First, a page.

AF: It’s tempting to say that all these bands from the Riot Grrrl era are reuniting because of who is President now, but I think they would have reunited either way, because there is always something to fight for. 

JB: It’s all the same river, and we’re all in it together. It never ends. Sometimes, people will talk to us and be like, “Can you believe that we’re still fighting the Christian right?” but you know, it never ends – the struggles to be seen, and help other people… It’s been going on for thousands of years, and it will keep going on. It’s in the river. 

AF: Is it weird to go between a day job and punk rock?

DD: I like my day job! I go there every day! 

JB: I like my day job too. I don’t mind the balance, like… your life might not be exactly as you planned that it would be or whatever, I don’t know. As I got older, I personally started to really feel like I really needed and appreciated having balance in my life, of different things. It’s always a question of figuring out how much I need at a minimum of which different things, and to just kind of keep it all in balance, you know? Like, I don’t have to play music with Team Dresch every day of the year, but if I didn’t play at all, I’d be really sad. But I like having my day job too, because, I don’t know, when I was only playing rock, it drove me over the edge. I’d already had two surgeries from rock music by the time I was 26, and I was like, “Whoa, I’m not going to make it!” And I have kids, and I really appreciate being home with them. I think it would be really hard. Even in my other job, I don’t choose to travel, so I feel like I have a good balance going, and I think a lot of people as they get older appreciate that balance, because there’s always going to be more than one thing in your life. Although, at that age, I do remember being like… You just give your life to music and nothing else matters. Your health doesn’t matter, your girlfriend doesn’t matter, it doesn’t matter whether you have kids… It doesn’t matter if you die by the time you’re 29. Nothing matters but writing the next song. But then you’re like, you know what else is fun? Buying a down comforter and having a really cozy bed.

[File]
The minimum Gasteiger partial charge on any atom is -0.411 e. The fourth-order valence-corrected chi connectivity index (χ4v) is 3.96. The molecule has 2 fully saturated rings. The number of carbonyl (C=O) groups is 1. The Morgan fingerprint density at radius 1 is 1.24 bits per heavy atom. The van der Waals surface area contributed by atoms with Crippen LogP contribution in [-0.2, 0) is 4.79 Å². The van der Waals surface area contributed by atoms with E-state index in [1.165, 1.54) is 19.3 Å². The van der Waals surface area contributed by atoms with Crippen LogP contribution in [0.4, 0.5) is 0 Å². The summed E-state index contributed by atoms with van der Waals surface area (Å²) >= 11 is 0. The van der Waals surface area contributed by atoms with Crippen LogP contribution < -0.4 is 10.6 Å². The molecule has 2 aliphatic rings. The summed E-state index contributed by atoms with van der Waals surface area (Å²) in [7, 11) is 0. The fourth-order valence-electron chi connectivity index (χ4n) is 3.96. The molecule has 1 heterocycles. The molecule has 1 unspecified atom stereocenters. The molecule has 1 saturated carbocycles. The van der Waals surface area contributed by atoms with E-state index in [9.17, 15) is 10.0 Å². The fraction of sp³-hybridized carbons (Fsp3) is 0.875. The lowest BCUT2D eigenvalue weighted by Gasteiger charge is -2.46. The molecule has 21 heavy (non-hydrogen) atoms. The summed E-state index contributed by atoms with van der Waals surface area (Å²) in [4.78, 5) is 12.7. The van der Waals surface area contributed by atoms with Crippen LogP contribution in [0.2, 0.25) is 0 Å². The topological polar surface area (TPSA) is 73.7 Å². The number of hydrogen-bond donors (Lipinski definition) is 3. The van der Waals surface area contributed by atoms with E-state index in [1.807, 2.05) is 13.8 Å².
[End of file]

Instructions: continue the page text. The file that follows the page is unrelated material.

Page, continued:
AF: Full-time rock is hard!

JB: Mental health issues drove me away from full-time rock. 

AF: Was it difficult to bring the band back together?

DD: We hang out all the time anyway. This is my family. If I need to talk to my best friend, I call Jody. We get together, like, one of us has an idea like, “I want to play in Brazil,” and once a year, every other year, we learn the songs again and play them.

AF: Now that you’re recording a new album, what have you learned since the last record you released? 

JB: We learned a lot of things that you just learn as you get older. We have to be patient with each other, we have to practice with each other and understand who we are and respect each other. We have to be better with our communicating, we have to be better with our boundaries, and we have to learn things that lucky people learn when they’re 14, but we learn when we’re in our mid-to-late 30s, possibly 40s. Of course, taking a break, you appreciate it more – because we don’t play full time, we don’t take it for granted. It’s so special to get to play these shows with people. It’s so incredible to hear people sing songs you wrote, to have people give you the love they say you’ve given them… It’s incredible. We’re really lucky.


LIVE REVIEW: Incubus @ Radio City Music Hall